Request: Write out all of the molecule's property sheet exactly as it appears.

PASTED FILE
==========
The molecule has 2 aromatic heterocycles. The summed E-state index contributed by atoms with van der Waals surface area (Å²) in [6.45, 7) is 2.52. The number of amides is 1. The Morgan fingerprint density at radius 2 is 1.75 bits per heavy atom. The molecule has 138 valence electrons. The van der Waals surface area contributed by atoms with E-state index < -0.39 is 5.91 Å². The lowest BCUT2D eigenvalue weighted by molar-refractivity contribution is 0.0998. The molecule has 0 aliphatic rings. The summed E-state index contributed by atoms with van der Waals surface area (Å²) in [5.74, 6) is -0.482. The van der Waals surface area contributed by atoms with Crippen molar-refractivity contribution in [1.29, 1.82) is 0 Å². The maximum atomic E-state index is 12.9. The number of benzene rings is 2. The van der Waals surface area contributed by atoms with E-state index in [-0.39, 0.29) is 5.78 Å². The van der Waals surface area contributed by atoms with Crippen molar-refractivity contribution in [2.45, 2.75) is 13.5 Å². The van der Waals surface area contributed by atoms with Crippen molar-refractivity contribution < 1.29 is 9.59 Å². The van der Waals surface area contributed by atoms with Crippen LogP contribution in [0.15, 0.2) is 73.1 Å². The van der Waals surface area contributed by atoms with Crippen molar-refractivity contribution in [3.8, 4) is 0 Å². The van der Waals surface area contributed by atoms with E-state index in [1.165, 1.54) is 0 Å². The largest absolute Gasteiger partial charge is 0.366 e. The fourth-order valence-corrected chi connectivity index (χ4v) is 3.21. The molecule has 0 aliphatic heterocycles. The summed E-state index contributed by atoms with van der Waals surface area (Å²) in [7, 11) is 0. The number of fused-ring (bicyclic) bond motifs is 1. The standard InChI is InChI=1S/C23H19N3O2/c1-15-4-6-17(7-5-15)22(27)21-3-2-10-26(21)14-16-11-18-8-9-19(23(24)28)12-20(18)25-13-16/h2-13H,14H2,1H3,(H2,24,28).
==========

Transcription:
The molecule has 2 aromatic heterocycles. The summed E-state index contributed by atoms with van der Waals surface area (Å²) in [6.45, 7) is 2.52. The number of amides is 1. The Morgan fingerprint density at radius 2 is 1.75 bits per heavy atom. The molecule has 138 valence electrons. The van der Waals surface area contributed by atoms with E-state index < -0.39 is 5.91 Å². The lowest BCUT2D eigenvalue weighted by molar-refractivity contribution is 0.0998. The molecule has 0 aliphatic rings. The summed E-state index contributed by atoms with van der Waals surface area (Å²) in [5.74, 6) is -0.482. The van der Waals surface area contributed by atoms with Crippen molar-refractivity contribution in [1.29, 1.82) is 0 Å². The maximum atomic E-state index is 12.9. The number of benzene rings is 2. The van der Waals surface area contributed by atoms with E-state index in [-0.39, 0.29) is 5.78 Å². The van der Waals surface area contributed by atoms with Crippen molar-refractivity contribution in [2.45, 2.75) is 13.5 Å². The van der Waals surface area contributed by atoms with Crippen molar-refractivity contribution < 1.29 is 9.59 Å². The van der Waals surface area contributed by atoms with Crippen LogP contribution in [0.15, 0.2) is 73.1 Å². The van der Waals surface area contributed by atoms with Crippen molar-refractivity contribution in [3.8, 4) is 0 Å². The van der Waals surface area contributed by atoms with E-state index in [1.165, 1.54) is 0 Å². The largest absolute Gasteiger partial charge is 0.366 e. The fourth-order valence-corrected chi connectivity index (χ4v) is 3.21. The molecule has 0 aliphatic heterocycles. The summed E-state index contributed by atoms with van der Waals surface area (Å²) in [7, 11) is 0. The number of fused-ring (bicyclic) bond motifs is 1. The standard InChI is InChI=1S/C23H19N3O2/c1-15-4-6-17(7-5-15)22(27)21-3-2-10-26(21)14-16-11-18-8-9-19(23(24)28)12-20(18)25-13-16/h2-13H,14H2,1H3,(H2,24,28).